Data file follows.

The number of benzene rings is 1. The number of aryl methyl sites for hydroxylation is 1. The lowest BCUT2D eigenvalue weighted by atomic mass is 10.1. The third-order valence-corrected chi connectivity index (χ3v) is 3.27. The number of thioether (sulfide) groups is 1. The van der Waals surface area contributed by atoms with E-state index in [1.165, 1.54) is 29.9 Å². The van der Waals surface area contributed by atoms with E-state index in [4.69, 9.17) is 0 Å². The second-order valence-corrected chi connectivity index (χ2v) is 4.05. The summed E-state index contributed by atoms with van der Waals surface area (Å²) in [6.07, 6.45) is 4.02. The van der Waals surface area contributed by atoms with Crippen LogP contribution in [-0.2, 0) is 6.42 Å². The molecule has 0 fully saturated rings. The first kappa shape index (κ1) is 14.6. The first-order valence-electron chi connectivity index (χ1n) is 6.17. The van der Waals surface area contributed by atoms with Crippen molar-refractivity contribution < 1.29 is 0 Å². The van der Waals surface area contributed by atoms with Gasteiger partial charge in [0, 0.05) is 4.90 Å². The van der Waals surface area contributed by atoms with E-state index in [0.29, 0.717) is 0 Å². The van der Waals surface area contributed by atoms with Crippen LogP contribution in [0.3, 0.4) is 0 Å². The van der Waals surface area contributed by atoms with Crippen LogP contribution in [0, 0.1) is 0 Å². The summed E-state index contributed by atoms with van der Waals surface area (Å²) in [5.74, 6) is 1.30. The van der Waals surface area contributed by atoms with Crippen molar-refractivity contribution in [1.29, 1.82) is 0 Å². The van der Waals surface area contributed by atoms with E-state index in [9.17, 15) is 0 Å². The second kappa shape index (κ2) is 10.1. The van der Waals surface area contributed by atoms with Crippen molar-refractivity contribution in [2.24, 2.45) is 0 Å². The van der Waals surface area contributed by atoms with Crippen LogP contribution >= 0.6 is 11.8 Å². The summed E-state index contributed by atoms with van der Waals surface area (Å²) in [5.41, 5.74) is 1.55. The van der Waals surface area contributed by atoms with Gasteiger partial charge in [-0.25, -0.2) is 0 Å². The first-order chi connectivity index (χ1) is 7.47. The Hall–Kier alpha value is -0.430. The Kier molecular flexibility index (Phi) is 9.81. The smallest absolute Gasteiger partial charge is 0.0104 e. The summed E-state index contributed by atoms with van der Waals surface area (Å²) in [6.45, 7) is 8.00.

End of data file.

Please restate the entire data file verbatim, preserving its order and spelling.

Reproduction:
The number of benzene rings is 1. The number of aryl methyl sites for hydroxylation is 1. The lowest BCUT2D eigenvalue weighted by atomic mass is 10.1. The third-order valence-corrected chi connectivity index (χ3v) is 3.27. The number of thioether (sulfide) groups is 1. The van der Waals surface area contributed by atoms with E-state index in [1.165, 1.54) is 29.9 Å². The van der Waals surface area contributed by atoms with E-state index in [4.69, 9.17) is 0 Å². The second-order valence-corrected chi connectivity index (χ2v) is 4.05. The summed E-state index contributed by atoms with van der Waals surface area (Å²) in [6.07, 6.45) is 4.02. The van der Waals surface area contributed by atoms with Crippen LogP contribution in [-0.2, 0) is 6.42 Å². The molecule has 0 fully saturated rings. The first kappa shape index (κ1) is 14.6. The first-order valence-electron chi connectivity index (χ1n) is 6.17. The van der Waals surface area contributed by atoms with Crippen molar-refractivity contribution < 1.29 is 0 Å². The van der Waals surface area contributed by atoms with Gasteiger partial charge in [0, 0.05) is 4.90 Å². The van der Waals surface area contributed by atoms with E-state index in [0.29, 0.717) is 0 Å². The van der Waals surface area contributed by atoms with Crippen LogP contribution in [0.3, 0.4) is 0 Å². The van der Waals surface area contributed by atoms with Crippen LogP contribution in [0, 0.1) is 0 Å². The summed E-state index contributed by atoms with van der Waals surface area (Å²) in [5.74, 6) is 1.30. The van der Waals surface area contributed by atoms with Crippen molar-refractivity contribution in [1.29, 1.82) is 0 Å². The van der Waals surface area contributed by atoms with E-state index in [9.17, 15) is 0 Å². The second kappa shape index (κ2) is 10.1. The van der Waals surface area contributed by atoms with Crippen molar-refractivity contribution in [2.24, 2.45) is 0 Å². The van der Waals surface area contributed by atoms with Crippen LogP contribution >= 0.6 is 11.8 Å². The summed E-state index contributed by atoms with van der Waals surface area (Å²) in [5.41, 5.74) is 1.55. The van der Waals surface area contributed by atoms with Gasteiger partial charge in [-0.25, -0.2) is 0 Å². The first-order chi connectivity index (χ1) is 7.47. The Hall–Kier alpha value is -0.430. The Kier molecular flexibility index (Phi) is 9.81. The smallest absolute Gasteiger partial charge is 0.0104 e. The summed E-state index contributed by atoms with van der Waals surface area (Å²) in [6.45, 7) is 8.00.